“I totally disagree with that,” says Johnson. “We haven’t been a board that panders to special interests and the same 25 people who show up at every meeting.”

This kind of squabbling adds difficulties for a board that has “people representing a full range of opinion on the issues,” according to Morales.

Nor does it help that the new board president, Lawrence O’Neil, “didn’t run on any particular vision or agenda,” as Dannecker puts it. “He really hasn’t been our strategic planning leader to this point.”

The previous board went on a series of Saturday retreats, notes Johnson, “so we all understood where we were going. We got on the same page after we had the retreats.” This time around, says Dannecker, “you’re talking long Saturdays, I think.”

Still, board members seem to agree they need some retreats again, and expect board member Jeff Spence, who is chair of strategic planning, will set these up. “We need to talk about how success is measured, how we as a board are going to measure Korte’s performance,” Johnson says.

The recent poll had dreadful results for Gov. Scott McCallum. It looks like any Democrat would run a strong race against him.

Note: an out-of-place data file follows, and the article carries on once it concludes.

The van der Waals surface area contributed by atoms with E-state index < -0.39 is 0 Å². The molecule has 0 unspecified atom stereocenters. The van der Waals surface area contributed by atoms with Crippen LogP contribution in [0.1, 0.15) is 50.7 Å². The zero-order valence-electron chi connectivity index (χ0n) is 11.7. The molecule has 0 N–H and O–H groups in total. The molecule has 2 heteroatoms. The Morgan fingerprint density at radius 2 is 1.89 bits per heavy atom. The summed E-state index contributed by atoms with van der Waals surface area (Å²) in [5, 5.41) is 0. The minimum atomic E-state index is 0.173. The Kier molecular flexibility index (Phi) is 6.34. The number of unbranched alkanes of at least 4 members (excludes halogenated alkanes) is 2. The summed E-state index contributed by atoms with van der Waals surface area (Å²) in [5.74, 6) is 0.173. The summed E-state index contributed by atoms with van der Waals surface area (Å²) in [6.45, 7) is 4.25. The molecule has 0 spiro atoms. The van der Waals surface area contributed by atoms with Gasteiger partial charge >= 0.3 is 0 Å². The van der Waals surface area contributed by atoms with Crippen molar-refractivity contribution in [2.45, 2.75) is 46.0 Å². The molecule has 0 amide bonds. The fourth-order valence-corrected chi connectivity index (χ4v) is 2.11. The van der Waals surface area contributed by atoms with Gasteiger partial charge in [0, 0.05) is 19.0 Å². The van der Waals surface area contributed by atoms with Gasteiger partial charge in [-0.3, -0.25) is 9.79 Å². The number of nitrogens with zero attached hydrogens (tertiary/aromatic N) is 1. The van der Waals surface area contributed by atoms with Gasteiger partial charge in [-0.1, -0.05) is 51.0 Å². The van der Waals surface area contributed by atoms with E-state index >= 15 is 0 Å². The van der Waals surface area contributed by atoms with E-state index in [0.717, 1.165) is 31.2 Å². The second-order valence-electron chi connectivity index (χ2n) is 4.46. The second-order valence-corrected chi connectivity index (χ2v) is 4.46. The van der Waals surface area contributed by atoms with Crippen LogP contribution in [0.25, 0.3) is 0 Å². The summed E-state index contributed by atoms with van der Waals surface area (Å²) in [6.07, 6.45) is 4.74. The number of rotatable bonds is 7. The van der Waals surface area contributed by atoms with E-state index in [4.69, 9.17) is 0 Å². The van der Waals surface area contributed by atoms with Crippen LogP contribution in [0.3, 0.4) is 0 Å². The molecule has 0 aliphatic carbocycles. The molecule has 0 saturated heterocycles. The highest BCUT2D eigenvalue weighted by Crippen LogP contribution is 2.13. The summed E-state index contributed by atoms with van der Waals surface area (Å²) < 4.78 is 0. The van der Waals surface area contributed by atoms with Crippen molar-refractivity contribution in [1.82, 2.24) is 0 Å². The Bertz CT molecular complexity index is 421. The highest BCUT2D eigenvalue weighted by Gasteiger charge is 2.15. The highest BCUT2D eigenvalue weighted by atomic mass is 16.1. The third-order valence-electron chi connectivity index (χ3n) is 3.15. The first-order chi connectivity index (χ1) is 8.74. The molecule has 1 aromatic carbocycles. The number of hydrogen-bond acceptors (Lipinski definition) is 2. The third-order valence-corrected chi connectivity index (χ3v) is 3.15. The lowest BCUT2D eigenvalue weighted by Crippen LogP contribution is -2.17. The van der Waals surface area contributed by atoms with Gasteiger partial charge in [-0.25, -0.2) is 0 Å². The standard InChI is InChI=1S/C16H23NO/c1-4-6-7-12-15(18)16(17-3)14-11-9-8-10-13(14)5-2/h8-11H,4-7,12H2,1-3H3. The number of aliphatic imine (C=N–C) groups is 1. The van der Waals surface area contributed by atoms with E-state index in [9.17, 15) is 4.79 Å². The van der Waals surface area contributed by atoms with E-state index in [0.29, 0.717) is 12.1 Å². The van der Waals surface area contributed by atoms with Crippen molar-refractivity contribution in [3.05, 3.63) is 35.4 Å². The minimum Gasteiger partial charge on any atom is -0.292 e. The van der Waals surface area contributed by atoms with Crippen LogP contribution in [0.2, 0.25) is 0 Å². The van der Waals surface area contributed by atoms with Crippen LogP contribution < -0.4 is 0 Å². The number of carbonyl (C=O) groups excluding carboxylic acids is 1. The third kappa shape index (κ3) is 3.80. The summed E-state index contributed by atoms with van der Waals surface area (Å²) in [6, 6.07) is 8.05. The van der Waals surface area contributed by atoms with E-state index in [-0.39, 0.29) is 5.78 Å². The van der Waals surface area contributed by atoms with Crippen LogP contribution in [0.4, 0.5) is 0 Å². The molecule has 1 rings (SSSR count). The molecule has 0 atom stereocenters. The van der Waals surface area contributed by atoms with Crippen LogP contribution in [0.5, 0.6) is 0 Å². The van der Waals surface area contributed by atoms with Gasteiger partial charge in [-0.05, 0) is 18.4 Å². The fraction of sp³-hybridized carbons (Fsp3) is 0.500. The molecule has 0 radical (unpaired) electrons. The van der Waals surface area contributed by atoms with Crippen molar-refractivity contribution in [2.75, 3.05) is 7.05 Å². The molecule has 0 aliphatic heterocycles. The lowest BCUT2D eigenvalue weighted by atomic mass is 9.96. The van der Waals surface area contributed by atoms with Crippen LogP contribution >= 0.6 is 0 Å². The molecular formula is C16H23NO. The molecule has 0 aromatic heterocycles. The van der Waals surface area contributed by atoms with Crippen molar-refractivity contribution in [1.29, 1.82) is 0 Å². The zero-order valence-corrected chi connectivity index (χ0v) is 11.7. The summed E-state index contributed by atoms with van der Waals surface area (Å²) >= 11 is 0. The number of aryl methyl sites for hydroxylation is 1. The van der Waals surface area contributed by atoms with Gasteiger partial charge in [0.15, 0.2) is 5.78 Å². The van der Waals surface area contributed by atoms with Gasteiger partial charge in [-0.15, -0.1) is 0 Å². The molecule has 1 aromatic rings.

In the meantime, Korte does not seem too concerned about his contract. In fact, he is probably in a very strong position to get a job elsewhere, whereas the board would be hard put to find an equally capable successor. The recent history in Milwaukee, with national searches that ended with choices like Alan Brown or Robert Peterkin, suggests how hard it can be to find a strong leader for a big city school system.

For Korte, the situation is simple. “I’ll work very hard if things are going somewhere,” he says. ” I’m not interested in being a figurehead.”

Trouble for the Governor

The recent poll on the governor’s race offered dreadful results for Scott McCallum. After eight months as acting governor, and a chance to seize the initiative on a variety of budget-related issues, he has acquired astonishingly high negatives: only 30% of respondents have a positive view of McCallum, while 21% have an unfavorable view. McCallum is already running behind Attorney General Jim Doyle and is barely ahead of Congressman Tom Barrett (D-5th District), which seems like very good news for these two Democrats, but upon further observation, mostly shows how weak McCallum is. Even state Sen. Gary George (D-Milwaukee), who has little statewide profile, polled 25 percent of the vote when pitted against McCallum, who got 43 percent.